High-Vis Patterns for Virginia’s Low-Profile Brookies

Where’s the best native brook trout fishing in Virginia? Most East Coast anglers would point to Shenandoah National Park (SNP). True, most of the 30 streams that tumble out of the 300-square-mile park do have first-rate trout fishing, but angling pressure is often high.

World-famous streams such as the Rapidan River, Big Run and Moorman’s River are indeed filled with wild brookies, but visit just about any park water on a pleasant weekend and you’ll be hard pressed to find solitude and water that hasn’t been flogged.

Why so much pressure? The SNP is within a two-hour drive of suburban Washington, D.C. It’s that simple. When the weather takes a turn for the better and the weekend rolls around, hordes of fly fishermen pack up their sport utility vehicles and head straight for the Park. A handful of other anglers, however, drive past the SNP and head for the streams within the George Washington and Jefferson National Forest.

This Department of Agriculture land, which used to be divided into two separate national forests, covers nearly 1.7 million acres of mountainous terrain in the western third of the state. Typically, it consists of knife-sharp, hardwood- and pine-covered ridges, gently rolling forested foothills and deep, dark hollows blanketed with mountain laurel and wild rhododendrons.

Wild Trout Prevalent
State fisheries biologists have found wild trout populations — mostly brookies — in 29 of Virginia’s 100 counties. Over 200 streams totaling about 2,300 miles of water are known to have wild trout and give mid-Atlantic anglers plenty of opportunity to look beyond the SNP. Less than one-tenth of that total mileage, by the way, lies within the Park’s boundaries. The rest spill over moss-covered boulders and across gravel-bottomed riffles through the hollows and valleys of the national forest and privately owned land.

“I’ve never seen anything written about streams like Dry River, Little Stony Creek or just about any other wild brook trout stream outside of the Park,” said Billy Kingsley. “That’s one reason the national forest’s trout streams are so good. They get overlooked by all but a handful of trout fishermen.” The 35-year old guide enjoys fishing the waters within the borders of the Park, but he insists the best native trout fishing lies outside this popular East Coast tourist destination.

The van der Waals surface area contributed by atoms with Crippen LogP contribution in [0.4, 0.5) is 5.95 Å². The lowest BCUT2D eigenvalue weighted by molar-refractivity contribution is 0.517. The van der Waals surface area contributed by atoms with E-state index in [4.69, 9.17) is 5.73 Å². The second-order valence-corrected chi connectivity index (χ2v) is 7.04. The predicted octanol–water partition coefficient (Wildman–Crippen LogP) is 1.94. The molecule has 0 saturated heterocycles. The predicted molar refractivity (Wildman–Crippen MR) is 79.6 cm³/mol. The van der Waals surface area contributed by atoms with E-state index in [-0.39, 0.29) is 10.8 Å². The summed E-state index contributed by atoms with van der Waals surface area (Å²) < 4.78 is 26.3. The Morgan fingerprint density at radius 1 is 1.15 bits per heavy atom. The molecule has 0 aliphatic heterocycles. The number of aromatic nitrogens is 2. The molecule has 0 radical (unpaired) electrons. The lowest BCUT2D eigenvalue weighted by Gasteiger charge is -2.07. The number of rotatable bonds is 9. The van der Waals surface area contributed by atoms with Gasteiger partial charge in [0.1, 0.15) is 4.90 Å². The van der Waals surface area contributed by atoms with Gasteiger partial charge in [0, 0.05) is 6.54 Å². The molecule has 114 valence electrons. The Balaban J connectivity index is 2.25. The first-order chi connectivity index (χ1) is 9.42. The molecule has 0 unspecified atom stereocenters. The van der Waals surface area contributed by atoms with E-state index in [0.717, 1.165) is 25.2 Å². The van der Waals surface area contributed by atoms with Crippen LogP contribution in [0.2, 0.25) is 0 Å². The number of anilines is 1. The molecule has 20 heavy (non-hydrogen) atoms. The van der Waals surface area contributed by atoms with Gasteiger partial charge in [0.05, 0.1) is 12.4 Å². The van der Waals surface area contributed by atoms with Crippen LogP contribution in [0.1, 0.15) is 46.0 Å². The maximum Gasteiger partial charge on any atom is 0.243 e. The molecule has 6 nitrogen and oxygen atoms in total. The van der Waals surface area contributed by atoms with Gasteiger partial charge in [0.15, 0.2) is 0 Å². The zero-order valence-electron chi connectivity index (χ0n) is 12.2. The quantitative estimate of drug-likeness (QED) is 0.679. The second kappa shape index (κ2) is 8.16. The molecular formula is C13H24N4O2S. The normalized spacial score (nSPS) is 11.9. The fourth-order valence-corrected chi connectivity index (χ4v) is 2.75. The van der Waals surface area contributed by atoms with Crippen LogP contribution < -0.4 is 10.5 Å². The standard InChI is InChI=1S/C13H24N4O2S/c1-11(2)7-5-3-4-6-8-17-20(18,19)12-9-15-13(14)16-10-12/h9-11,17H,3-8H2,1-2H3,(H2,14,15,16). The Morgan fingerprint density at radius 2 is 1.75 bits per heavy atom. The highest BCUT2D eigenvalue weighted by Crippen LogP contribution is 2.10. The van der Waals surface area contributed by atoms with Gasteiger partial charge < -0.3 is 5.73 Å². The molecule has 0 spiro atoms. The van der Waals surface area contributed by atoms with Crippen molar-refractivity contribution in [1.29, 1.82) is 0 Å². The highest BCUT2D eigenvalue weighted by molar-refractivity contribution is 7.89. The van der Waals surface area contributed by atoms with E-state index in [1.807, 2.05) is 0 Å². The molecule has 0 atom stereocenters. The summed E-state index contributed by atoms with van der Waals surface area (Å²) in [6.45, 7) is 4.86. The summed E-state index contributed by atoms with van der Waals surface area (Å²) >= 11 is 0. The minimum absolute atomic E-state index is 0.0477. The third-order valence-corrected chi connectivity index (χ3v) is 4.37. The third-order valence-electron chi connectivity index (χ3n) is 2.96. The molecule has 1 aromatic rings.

Why?

“Simple,” said Kingsley. “The streams in the Park get pounded. And in the summer, stream levels drop significantly and the fish have a hard time finding enough food to go around. There are plenty of streams in the national forest that have good water flow throughout the driest parts of the year and trout can spread out and find a better supply of food.”

Kingsley adds that although most dedicated trout fishermen release their catch, too many anglers keep these wild trout for the dinner table. If only one angler per weekend keeps a six-fish limit from a stream in the Shenandoah National Park, that’s over 300 fish removed per year. The small waters of the national park simply can’t handle that kind of harvest.

That’s also why the Kingsley is convinced the brookies are bigger on average in national forest waters. The harvest rate for national forest brook trout is typically lower than that of the Park’s, simply because angling pressure is lower.

Of course, big is a relative term. Biologists have determined that an 8-inch to 10-inch fish is usually 3 years old. That’s a grandfather in brook trout years. Twelve-inch fish, although rare, are caught on occasion, and Kingsley has even battled brookies up to 14 inches, but he admits those fish are written down in his personal record books and never forgotten. Most Virginia brook trout don’t live to see their fifth birthday.

Cartoon Flies